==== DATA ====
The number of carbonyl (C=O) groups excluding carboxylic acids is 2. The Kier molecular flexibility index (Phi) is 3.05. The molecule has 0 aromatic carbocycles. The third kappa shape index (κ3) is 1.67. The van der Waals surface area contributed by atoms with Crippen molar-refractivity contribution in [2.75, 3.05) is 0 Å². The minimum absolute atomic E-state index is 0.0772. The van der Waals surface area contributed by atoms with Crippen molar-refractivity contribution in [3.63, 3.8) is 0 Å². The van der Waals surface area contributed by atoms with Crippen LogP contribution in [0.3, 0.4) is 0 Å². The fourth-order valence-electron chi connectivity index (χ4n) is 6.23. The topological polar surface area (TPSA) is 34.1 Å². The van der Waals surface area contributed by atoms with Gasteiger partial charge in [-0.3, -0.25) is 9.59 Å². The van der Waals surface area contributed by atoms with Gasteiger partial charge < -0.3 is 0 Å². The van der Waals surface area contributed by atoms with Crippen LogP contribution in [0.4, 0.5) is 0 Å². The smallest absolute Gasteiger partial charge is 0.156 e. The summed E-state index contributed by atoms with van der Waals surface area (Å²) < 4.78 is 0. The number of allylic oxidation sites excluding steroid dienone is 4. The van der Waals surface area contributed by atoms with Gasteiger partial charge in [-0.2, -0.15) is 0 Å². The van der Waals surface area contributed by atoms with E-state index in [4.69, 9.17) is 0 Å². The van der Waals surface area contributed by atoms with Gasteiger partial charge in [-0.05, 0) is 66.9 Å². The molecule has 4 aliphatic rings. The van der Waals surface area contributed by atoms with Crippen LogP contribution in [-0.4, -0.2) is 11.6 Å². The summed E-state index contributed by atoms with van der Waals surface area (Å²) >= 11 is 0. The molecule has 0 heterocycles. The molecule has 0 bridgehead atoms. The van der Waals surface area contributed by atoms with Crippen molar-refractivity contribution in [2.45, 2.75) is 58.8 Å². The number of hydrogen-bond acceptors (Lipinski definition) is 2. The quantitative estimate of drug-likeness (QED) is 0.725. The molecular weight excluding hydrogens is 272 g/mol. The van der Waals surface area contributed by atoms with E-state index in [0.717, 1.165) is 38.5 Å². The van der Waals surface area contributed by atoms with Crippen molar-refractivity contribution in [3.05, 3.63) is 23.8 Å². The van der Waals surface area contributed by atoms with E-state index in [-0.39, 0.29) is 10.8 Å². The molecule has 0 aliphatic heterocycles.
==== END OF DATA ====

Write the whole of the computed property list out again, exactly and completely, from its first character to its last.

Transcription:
The number of carbonyl (C=O) groups excluding carboxylic acids is 2. The Kier molecular flexibility index (Phi) is 3.05. The molecule has 0 aromatic carbocycles. The third kappa shape index (κ3) is 1.67. The van der Waals surface area contributed by atoms with Crippen molar-refractivity contribution in [2.75, 3.05) is 0 Å². The minimum absolute atomic E-state index is 0.0772. The van der Waals surface area contributed by atoms with Crippen molar-refractivity contribution in [3.63, 3.8) is 0 Å². The van der Waals surface area contributed by atoms with Crippen LogP contribution in [0.3, 0.4) is 0 Å². The fourth-order valence-electron chi connectivity index (χ4n) is 6.23. The topological polar surface area (TPSA) is 34.1 Å². The van der Waals surface area contributed by atoms with Gasteiger partial charge in [-0.3, -0.25) is 9.59 Å². The van der Waals surface area contributed by atoms with Gasteiger partial charge < -0.3 is 0 Å². The van der Waals surface area contributed by atoms with Crippen LogP contribution in [0.4, 0.5) is 0 Å². The smallest absolute Gasteiger partial charge is 0.156 e. The summed E-state index contributed by atoms with van der Waals surface area (Å²) < 4.78 is 0. The number of allylic oxidation sites excluding steroid dienone is 4. The van der Waals surface area contributed by atoms with Gasteiger partial charge in [-0.2, -0.15) is 0 Å². The van der Waals surface area contributed by atoms with E-state index in [4.69, 9.17) is 0 Å². The van der Waals surface area contributed by atoms with Gasteiger partial charge in [-0.05, 0) is 66.9 Å². The molecule has 4 aliphatic rings. The van der Waals surface area contributed by atoms with Crippen LogP contribution in [-0.4, -0.2) is 11.6 Å². The summed E-state index contributed by atoms with van der Waals surface area (Å²) >= 11 is 0. The molecule has 0 heterocycles. The molecule has 0 bridgehead atoms. The van der Waals surface area contributed by atoms with Crippen molar-refractivity contribution in [2.45, 2.75) is 58.8 Å². The number of hydrogen-bond acceptors (Lipinski definition) is 2. The quantitative estimate of drug-likeness (QED) is 0.725. The molecular weight excluding hydrogens is 272 g/mol. The van der Waals surface area contributed by atoms with E-state index in [0.717, 1.165) is 38.5 Å². The van der Waals surface area contributed by atoms with Crippen molar-refractivity contribution in [3.05, 3.63) is 23.8 Å². The van der Waals surface area contributed by atoms with E-state index in [-0.39, 0.29) is 10.8 Å². The molecule has 0 aliphatic heterocycles.